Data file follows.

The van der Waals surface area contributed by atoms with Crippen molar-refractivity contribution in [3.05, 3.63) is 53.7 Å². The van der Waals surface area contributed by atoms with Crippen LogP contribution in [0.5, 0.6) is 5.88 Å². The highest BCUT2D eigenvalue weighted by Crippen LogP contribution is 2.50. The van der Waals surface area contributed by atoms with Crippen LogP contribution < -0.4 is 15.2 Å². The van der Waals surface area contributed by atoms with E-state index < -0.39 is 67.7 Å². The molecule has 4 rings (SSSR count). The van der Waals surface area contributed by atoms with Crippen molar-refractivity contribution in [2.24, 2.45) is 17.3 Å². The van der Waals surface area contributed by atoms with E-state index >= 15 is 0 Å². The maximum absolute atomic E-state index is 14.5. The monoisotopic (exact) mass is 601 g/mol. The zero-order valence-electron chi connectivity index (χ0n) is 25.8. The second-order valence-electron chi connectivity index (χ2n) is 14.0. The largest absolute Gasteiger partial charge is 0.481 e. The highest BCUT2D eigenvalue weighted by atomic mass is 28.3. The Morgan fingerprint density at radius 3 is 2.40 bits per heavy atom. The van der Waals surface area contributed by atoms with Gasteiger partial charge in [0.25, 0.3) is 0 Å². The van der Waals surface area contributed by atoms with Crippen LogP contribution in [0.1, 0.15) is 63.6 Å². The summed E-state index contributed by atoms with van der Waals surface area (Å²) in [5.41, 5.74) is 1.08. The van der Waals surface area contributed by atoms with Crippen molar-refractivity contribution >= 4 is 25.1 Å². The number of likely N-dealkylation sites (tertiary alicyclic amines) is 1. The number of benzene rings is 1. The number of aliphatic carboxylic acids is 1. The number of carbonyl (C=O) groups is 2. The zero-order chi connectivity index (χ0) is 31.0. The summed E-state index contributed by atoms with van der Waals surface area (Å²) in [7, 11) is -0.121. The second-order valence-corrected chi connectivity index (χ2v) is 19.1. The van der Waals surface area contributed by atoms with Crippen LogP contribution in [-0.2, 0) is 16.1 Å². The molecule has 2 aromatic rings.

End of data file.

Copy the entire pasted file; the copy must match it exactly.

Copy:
The van der Waals surface area contributed by atoms with Crippen molar-refractivity contribution in [3.05, 3.63) is 53.7 Å². The van der Waals surface area contributed by atoms with Crippen LogP contribution in [0.5, 0.6) is 5.88 Å². The highest BCUT2D eigenvalue weighted by Crippen LogP contribution is 2.50. The van der Waals surface area contributed by atoms with Crippen LogP contribution < -0.4 is 15.2 Å². The van der Waals surface area contributed by atoms with E-state index < -0.39 is 67.7 Å². The molecule has 4 rings (SSSR count). The van der Waals surface area contributed by atoms with Crippen molar-refractivity contribution in [2.24, 2.45) is 17.3 Å². The van der Waals surface area contributed by atoms with E-state index >= 15 is 0 Å². The maximum absolute atomic E-state index is 14.5. The monoisotopic (exact) mass is 601 g/mol. The zero-order valence-electron chi connectivity index (χ0n) is 25.8. The second-order valence-electron chi connectivity index (χ2n) is 14.0. The largest absolute Gasteiger partial charge is 0.481 e. The highest BCUT2D eigenvalue weighted by atomic mass is 28.3. The Morgan fingerprint density at radius 3 is 2.40 bits per heavy atom. The van der Waals surface area contributed by atoms with Gasteiger partial charge in [0.25, 0.3) is 0 Å². The van der Waals surface area contributed by atoms with Crippen LogP contribution in [0.1, 0.15) is 63.6 Å². The summed E-state index contributed by atoms with van der Waals surface area (Å²) in [5.41, 5.74) is 1.08. The van der Waals surface area contributed by atoms with Crippen molar-refractivity contribution >= 4 is 25.1 Å². The number of likely N-dealkylation sites (tertiary alicyclic amines) is 1. The number of benzene rings is 1. The number of aliphatic carboxylic acids is 1. The number of carbonyl (C=O) groups is 2. The zero-order chi connectivity index (χ0) is 31.0. The summed E-state index contributed by atoms with van der Waals surface area (Å²) in [7, 11) is -0.121. The second-order valence-corrected chi connectivity index (χ2v) is 19.1. The van der Waals surface area contributed by atoms with Crippen LogP contribution in [-0.2, 0) is 16.1 Å². The molecule has 2 aromatic rings.